Nine people smugglers have been sentenced to up to ten years in prison, in connection to an incident in the western Mediterranean that led to the death of a young Moroccan migrant in 2018.
The Moroccan navy opened fire on a speedboat headed towards the Spanish coast on September 25, 2018. A group of young migrants was hiding on the boat. Three of them were injured, and one of them - a Moroccan law student in her early twenties named Hayat Belkacem – was fatally shot. (According to news agency AFP, Belkacem was 22 years old. German newspaper FAZ and website Morocco World News reported that she was 20 years old.) The incident caused outrage in Morocco - and beyond.
Now, more than a year later, the driver of the boat – a Spanish national – has reportedly been found guilty of "forming a criminal gang" and "complicity in illegal migration." A court in the northern Morrocan city of Tetouan sentenced the man – who had not been harmed in the shooting - to ten years in prison, AFP reports, based on the anonymous testimony of a lawyer working on the case. Eight alleged accomplices - seven Moroccans and another Spaniard – were reportedly handed prison sentences of four to six years.
Belkacem's family has also launched proceedings against the Moroccan state before the Rabat administrative court, the lawyer also told AFP.
Outrage over Hayat Belkacem's death
Hayat Belkacem paid €600 to drug traffickers to get to Spain, FAZ reported in 2018. She came from a poor family and wanted to find work in Spain to support her parents and her five siblings financially.
Her killing sparked outrage in Morocco. There were anti-government protests in the name of Balkacem, because her family and many Moroccans held the regime of King Mohammed VI indirectly responsible for her death.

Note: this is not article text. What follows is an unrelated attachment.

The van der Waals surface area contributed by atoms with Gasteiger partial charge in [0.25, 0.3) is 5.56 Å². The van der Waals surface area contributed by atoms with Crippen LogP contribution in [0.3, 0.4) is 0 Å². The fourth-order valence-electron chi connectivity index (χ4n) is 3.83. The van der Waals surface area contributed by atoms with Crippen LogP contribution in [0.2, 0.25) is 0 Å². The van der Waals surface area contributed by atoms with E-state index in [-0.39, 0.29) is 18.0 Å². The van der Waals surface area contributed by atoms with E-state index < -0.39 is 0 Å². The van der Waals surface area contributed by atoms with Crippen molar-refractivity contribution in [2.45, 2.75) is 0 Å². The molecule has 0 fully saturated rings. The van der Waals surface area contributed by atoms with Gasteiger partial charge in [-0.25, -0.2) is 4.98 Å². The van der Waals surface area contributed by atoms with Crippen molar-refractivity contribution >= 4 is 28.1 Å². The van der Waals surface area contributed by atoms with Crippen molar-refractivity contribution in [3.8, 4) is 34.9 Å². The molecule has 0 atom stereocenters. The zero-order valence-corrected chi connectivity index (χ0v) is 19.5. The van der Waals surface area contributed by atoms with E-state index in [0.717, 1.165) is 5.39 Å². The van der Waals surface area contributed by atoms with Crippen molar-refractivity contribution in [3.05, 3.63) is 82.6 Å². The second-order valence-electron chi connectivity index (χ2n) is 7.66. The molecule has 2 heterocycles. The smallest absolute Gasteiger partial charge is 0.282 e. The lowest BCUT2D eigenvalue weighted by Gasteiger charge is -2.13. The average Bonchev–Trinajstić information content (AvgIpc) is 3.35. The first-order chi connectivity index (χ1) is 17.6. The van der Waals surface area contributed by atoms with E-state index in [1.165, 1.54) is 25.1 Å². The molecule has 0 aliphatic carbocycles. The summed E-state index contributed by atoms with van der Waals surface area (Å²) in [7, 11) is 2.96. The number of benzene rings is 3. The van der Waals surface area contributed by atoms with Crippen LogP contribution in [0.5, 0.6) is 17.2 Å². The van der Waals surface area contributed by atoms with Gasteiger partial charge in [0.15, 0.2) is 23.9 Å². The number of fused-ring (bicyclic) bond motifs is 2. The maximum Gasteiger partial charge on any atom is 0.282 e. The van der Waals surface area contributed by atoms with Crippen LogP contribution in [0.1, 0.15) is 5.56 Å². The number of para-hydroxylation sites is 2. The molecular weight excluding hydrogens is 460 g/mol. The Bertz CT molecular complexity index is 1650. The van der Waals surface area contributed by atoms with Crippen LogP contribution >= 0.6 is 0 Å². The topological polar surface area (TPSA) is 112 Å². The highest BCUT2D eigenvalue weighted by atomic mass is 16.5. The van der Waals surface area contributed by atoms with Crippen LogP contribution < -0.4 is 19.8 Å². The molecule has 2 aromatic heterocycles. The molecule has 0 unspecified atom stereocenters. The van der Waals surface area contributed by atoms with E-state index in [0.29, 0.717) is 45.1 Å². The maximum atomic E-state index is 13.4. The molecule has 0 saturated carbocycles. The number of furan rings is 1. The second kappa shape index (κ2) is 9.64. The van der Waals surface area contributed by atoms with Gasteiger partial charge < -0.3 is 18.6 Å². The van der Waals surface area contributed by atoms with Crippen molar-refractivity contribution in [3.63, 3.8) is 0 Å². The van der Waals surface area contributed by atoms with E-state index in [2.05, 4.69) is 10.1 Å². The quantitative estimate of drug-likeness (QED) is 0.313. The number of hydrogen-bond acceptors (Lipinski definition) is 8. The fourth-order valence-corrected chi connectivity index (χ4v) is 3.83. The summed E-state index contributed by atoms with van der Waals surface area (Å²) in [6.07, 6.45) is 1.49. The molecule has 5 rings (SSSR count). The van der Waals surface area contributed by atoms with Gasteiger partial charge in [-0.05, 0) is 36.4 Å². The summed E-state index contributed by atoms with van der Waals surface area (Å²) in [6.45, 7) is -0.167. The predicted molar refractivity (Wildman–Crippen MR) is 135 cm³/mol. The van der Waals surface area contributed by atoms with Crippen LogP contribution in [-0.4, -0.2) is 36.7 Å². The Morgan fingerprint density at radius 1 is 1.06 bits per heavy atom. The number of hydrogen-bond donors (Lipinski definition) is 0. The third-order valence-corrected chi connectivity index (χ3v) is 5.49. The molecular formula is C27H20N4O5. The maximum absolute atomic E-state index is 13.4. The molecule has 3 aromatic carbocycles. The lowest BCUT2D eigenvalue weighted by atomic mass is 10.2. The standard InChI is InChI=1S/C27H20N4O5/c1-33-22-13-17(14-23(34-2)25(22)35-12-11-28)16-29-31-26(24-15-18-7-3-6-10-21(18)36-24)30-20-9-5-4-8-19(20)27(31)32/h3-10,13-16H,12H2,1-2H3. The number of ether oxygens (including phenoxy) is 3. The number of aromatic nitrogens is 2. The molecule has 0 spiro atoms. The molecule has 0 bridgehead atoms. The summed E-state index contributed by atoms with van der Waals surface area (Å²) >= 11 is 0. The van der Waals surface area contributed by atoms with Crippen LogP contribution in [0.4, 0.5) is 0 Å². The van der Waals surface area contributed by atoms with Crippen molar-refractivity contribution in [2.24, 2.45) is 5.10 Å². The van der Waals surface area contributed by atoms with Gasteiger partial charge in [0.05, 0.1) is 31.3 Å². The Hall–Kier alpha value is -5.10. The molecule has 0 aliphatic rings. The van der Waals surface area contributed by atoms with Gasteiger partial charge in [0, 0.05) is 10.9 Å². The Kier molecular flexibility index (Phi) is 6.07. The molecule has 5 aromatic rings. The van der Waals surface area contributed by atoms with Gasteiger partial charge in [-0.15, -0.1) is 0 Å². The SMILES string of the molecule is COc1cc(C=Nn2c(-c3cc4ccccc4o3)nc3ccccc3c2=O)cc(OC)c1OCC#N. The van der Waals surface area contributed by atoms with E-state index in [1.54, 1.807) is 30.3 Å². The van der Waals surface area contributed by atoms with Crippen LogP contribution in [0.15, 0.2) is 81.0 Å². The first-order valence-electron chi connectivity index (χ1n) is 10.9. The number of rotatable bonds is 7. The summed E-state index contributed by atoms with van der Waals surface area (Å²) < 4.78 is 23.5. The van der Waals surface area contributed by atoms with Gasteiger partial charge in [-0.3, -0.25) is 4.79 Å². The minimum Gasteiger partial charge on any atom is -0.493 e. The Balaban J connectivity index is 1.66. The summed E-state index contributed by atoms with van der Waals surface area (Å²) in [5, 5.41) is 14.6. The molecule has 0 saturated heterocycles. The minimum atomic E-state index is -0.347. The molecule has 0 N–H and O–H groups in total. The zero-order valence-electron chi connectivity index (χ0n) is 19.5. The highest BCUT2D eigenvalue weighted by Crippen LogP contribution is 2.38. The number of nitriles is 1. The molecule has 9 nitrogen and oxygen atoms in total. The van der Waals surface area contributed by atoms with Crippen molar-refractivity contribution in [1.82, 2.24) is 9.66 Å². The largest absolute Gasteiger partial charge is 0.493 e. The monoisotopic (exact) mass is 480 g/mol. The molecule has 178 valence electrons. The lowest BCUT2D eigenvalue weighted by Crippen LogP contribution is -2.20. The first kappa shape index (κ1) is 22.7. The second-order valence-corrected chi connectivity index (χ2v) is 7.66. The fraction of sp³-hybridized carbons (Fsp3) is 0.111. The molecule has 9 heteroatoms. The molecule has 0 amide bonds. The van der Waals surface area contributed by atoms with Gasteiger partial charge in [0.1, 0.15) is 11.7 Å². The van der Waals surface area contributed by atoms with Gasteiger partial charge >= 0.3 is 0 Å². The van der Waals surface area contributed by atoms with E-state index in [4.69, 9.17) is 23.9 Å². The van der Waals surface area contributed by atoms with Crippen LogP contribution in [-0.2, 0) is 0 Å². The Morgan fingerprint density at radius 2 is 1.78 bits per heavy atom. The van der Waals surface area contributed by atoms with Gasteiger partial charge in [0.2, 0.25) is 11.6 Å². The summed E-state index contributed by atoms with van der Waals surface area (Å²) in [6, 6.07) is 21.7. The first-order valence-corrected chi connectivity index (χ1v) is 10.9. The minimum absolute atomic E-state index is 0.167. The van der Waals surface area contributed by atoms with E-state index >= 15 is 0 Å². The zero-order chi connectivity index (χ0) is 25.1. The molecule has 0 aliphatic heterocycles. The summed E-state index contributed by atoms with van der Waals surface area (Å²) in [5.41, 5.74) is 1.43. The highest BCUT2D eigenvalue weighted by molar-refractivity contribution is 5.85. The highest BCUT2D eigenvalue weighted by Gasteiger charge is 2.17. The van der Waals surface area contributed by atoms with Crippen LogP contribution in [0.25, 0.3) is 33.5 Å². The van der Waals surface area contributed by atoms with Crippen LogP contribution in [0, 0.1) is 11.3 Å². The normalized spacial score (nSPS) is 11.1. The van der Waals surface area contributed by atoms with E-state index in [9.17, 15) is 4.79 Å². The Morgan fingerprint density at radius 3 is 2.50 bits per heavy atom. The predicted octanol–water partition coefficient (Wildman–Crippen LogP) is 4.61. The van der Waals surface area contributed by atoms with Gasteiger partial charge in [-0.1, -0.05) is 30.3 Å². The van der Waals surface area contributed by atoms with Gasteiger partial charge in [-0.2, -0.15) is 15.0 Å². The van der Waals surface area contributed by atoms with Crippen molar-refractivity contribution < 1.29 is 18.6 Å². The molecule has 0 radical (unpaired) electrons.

The navy argued that shooting at the boat had been justified, because the captain had refused to stop.
Migrant boats: From Morocco to Spain
Between January and October of this year, roughly 27,000 migrants and refugees arrived in Spain, according to UN migration agency IOM. The vast majority of them (roughly 22,000) arrived by sea. Morrocans account for the greatest number of migrants arriving in Spain: 32% of those who arrived in Spain this year hailed from there.
Unemployment is relatively high in the North African country, in particular among young people. Even though the country has seen some significant economic growth in the past few years, many jobs are not well-paid and many families are struggling financially. That’s why some young people attempt to make the journey from their home country across the Mediterranean Ocean to Spain.
Morocco is also a transit country for migrants
from other African countries who want to reach the EU. At the narrowest point,
the Strait of Gibraltar, which separates Spain and Morocco, is less than 15
The sea route from Morocco to Spain can be incredibly dangerous - this week, at least eight migrants died when a boat capsized.
EU aid for border controls
The Moroccan state works in coordination with European and Spanish authorities to halt irregular migration. The country has received financial aid from the European Union to finance more extensive border patrols. In 2018, the EU promised €140 million, according to reports by news agency Reuters.